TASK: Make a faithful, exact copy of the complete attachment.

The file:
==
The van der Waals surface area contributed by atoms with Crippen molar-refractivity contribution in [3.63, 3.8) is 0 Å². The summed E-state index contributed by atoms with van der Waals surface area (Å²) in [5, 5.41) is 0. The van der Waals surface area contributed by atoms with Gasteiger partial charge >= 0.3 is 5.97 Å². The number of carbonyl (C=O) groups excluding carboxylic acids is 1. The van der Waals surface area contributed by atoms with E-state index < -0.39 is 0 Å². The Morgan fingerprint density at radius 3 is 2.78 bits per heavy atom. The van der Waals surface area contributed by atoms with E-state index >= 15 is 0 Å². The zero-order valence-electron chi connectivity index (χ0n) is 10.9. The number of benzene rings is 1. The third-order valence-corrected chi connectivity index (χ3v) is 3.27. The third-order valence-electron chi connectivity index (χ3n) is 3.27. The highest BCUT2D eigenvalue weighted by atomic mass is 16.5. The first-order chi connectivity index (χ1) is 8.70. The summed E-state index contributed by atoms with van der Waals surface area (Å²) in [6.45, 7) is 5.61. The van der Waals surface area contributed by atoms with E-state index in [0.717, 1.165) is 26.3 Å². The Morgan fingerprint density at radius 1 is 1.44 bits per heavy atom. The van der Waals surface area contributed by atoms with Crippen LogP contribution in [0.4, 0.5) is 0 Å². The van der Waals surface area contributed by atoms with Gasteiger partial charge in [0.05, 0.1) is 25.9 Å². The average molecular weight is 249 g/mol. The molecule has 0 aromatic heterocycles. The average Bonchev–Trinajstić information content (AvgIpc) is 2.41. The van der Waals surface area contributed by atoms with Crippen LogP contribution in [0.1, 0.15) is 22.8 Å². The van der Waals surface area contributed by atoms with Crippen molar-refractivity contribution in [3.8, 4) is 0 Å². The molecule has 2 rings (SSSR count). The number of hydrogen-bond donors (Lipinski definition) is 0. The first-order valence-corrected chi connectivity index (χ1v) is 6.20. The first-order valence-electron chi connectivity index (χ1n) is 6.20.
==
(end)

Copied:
The van der Waals surface area contributed by atoms with Crippen molar-refractivity contribution in [3.63, 3.8) is 0 Å². The summed E-state index contributed by atoms with van der Waals surface area (Å²) in [5, 5.41) is 0. The van der Waals surface area contributed by atoms with Gasteiger partial charge >= 0.3 is 5.97 Å². The number of carbonyl (C=O) groups excluding carboxylic acids is 1. The van der Waals surface area contributed by atoms with E-state index < -0.39 is 0 Å². The Morgan fingerprint density at radius 3 is 2.78 bits per heavy atom. The van der Waals surface area contributed by atoms with E-state index >= 15 is 0 Å². The zero-order valence-electron chi connectivity index (χ0n) is 10.9. The number of benzene rings is 1. The third-order valence-corrected chi connectivity index (χ3v) is 3.27. The third-order valence-electron chi connectivity index (χ3n) is 3.27. The highest BCUT2D eigenvalue weighted by atomic mass is 16.5. The first-order chi connectivity index (χ1) is 8.70. The summed E-state index contributed by atoms with van der Waals surface area (Å²) in [6.45, 7) is 5.61. The van der Waals surface area contributed by atoms with E-state index in [0.717, 1.165) is 26.3 Å². The Morgan fingerprint density at radius 1 is 1.44 bits per heavy atom. The van der Waals surface area contributed by atoms with Crippen LogP contribution in [0.4, 0.5) is 0 Å². The van der Waals surface area contributed by atoms with Gasteiger partial charge in [0.05, 0.1) is 25.9 Å². The average molecular weight is 249 g/mol. The molecule has 0 aromatic heterocycles. The average Bonchev–Trinajstić information content (AvgIpc) is 2.41. The van der Waals surface area contributed by atoms with Crippen LogP contribution in [0.1, 0.15) is 22.8 Å². The van der Waals surface area contributed by atoms with Crippen molar-refractivity contribution in [3.8, 4) is 0 Å². The molecule has 2 rings (SSSR count). The number of hydrogen-bond donors (Lipinski definition) is 0. The first-order valence-corrected chi connectivity index (χ1v) is 6.20. The first-order valence-electron chi connectivity index (χ1n) is 6.20.